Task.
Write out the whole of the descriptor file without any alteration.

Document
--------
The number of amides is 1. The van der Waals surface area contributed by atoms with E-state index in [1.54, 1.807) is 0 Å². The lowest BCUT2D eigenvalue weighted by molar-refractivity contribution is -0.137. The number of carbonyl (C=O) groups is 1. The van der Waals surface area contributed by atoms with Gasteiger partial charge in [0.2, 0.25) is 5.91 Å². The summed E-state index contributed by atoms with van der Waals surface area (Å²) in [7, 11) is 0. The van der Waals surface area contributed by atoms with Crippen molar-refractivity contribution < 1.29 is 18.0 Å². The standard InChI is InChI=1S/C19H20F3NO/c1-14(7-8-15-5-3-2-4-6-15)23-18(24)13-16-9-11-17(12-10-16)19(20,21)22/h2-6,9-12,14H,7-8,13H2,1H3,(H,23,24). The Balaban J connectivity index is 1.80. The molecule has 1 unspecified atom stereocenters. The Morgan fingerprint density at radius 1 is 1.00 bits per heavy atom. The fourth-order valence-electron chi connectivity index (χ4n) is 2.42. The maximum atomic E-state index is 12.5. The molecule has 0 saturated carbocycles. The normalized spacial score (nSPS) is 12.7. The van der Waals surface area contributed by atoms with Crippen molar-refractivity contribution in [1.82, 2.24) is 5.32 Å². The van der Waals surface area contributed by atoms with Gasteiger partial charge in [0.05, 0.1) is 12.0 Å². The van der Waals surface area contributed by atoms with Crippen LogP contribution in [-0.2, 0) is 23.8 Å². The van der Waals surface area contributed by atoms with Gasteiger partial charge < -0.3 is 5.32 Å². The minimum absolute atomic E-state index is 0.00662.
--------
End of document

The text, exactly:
The number of amides is 1. The van der Waals surface area contributed by atoms with E-state index in [1.54, 1.807) is 0 Å². The lowest BCUT2D eigenvalue weighted by molar-refractivity contribution is -0.137. The number of carbonyl (C=O) groups is 1. The van der Waals surface area contributed by atoms with Gasteiger partial charge in [0.2, 0.25) is 5.91 Å². The summed E-state index contributed by atoms with van der Waals surface area (Å²) in [7, 11) is 0. The van der Waals surface area contributed by atoms with Crippen molar-refractivity contribution < 1.29 is 18.0 Å². The standard InChI is InChI=1S/C19H20F3NO/c1-14(7-8-15-5-3-2-4-6-15)23-18(24)13-16-9-11-17(12-10-16)19(20,21)22/h2-6,9-12,14H,7-8,13H2,1H3,(H,23,24). The Balaban J connectivity index is 1.80. The molecule has 1 unspecified atom stereocenters. The Morgan fingerprint density at radius 1 is 1.00 bits per heavy atom. The fourth-order valence-electron chi connectivity index (χ4n) is 2.42. The maximum atomic E-state index is 12.5. The molecule has 0 saturated carbocycles. The normalized spacial score (nSPS) is 12.7. The van der Waals surface area contributed by atoms with Crippen molar-refractivity contribution in [1.82, 2.24) is 5.32 Å². The van der Waals surface area contributed by atoms with Gasteiger partial charge in [0.05, 0.1) is 12.0 Å². The van der Waals surface area contributed by atoms with Crippen LogP contribution in [-0.2, 0) is 23.8 Å². The van der Waals surface area contributed by atoms with Gasteiger partial charge < -0.3 is 5.32 Å². The minimum absolute atomic E-state index is 0.00662.